RENOIR
     

 

Pierre-Auguste Renoir (February 25, 1841–December 3, 1919) was a French artist who was a leading painter in the development of the Impressionist style. The paintings are notable for their vibrant light and saturated color, most often focusing on people in intimate and candid compositions. The female nude was one of his primary subjects. In characteristic Impressionist style, Renoir suggested the details of a scene through freely brushed touches of color, so that his figures softly fuse with one another and their surroundings.

In the late 1860s, through the practice of painting light and water en plein air (in the open air), he and his friend Claude Monet discovered that the color of shadows is not brown or black, but the reflected color of the objects surrounding them. Several pairs of paintings exist in which Renoir and Monet, working side-by-side, depicted the same scenes (La Grenouillère, 1869).

One of the best known Impressionist works is Renoir's 1876 Dance at Le Moulin de la Galette (Le Bal au Moulin de la Galette). The painting depicts an open-air scene, crowded with people, at a popular dance garden on the Butte Montmartre, close to where he lived.

 


Content and composition

Prior to the Impressionists, other painters, notably such 17th-century Dutch painters as Jan Steen, had focused on common subjects, but their approaches to composition were traditional. They arranged their compositions in such a way that the main subject commanded the viewer's attention. The Impressionists relaxed the boundary between subject and background so that the effect of an Impressionist painting often resembles a snapshot, a part of a larger reality captured as if by chance. Photography was gaining popularity, and as cameras became more portable, photographs beame more candid. Photography inspired Impressionists to capture the moment, not only in the fleeting lights of a landscape, but in the day-to-day lives of people.

The rise of the impressionist movement can be seen in part as a reaction by artists to the newly established medium of photography. The taking of fixed or still images challenged painters by providing a new medium with which to capture reality. Initially photography's presence seemed to undermine the artist's depiction of nature and their ability to mirror reality. Both portrait and landscape paintings were deemed somewhat deficient and lacking in truth as photography "produced lifelike images much more efficiently and reliably".

In spite of this, photography actually inspired artists to pursue other means of artistic expression, and rather than competing with photography to emulate reality, artists focused "on the one thing they could inevitably do better than the photograph – by further developing into an art form its very subjectivity in the conception of the image, the very subjectivity that photography eliminated".The Impressionists sought to express their perceptions of nature, rather than create exacting reflections or mirror images of the world. This allowed artists to subjectively depict what they saw with their "tacit imperatives of taste and conscience". Photography encouraged painters to exploit aspects of the painting medium, like colour, which photography then lacked; "the Impressionists were the first to consciously offer a subjective alternative to the photograph"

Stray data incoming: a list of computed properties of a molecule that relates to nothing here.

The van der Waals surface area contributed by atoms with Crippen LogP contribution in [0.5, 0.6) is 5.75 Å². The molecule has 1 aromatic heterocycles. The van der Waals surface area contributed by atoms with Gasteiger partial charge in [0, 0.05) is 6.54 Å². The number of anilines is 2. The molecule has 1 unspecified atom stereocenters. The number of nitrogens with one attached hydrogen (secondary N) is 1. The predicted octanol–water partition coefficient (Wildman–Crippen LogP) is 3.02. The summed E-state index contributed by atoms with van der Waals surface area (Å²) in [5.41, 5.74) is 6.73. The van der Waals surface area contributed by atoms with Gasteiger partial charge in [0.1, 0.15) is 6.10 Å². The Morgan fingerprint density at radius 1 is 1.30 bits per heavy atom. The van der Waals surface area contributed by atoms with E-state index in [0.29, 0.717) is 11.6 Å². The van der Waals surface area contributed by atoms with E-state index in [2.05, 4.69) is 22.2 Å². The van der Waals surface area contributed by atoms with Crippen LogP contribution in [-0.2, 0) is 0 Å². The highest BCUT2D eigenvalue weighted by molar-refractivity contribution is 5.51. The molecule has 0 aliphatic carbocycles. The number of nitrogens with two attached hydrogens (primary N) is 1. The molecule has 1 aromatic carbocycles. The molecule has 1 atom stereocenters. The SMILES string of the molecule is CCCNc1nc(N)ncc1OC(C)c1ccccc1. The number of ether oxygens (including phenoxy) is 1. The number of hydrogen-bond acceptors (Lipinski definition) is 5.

MORE MASTERPIECES (paintings and plastic art)


Impressionist techniques
  • Short, thick strokes of paint are used to quickly capture the essence of the subject, rather than its details. The paint is often applied impasto.

    Colours are applied side-by-side with as little mixing as possible, creating a vibrant surface. The optical mixing of colours occurs in the eye of the viewer.

  • Grays and dark tones are produced by mixing complementary colours. In pure Impressionism the use of black paint is avoided.

    Wet paint is placed into wet paint without waiting for successive applications to dry, producing softer edges and an intermingling of colour.

    Painting in the evening to get effets de soir - the shadowy effects of the light in the evening or twilight.

    Impressionist paintings do not exploit the transparency of thin paint films (glazes) which earlier artists built up carefully to produce effects. The surface of an Impressionist painting is typically opaque.

    The play of natural light is emphasized. Close attention is paid to the reflection of colours from object to object.

  • In paintings made en plein air (outdoors), shadows are boldly painted with the blue of the sky as it is reflected onto surfaces, giving a sense of freshness and openness that was not captured in painting previously.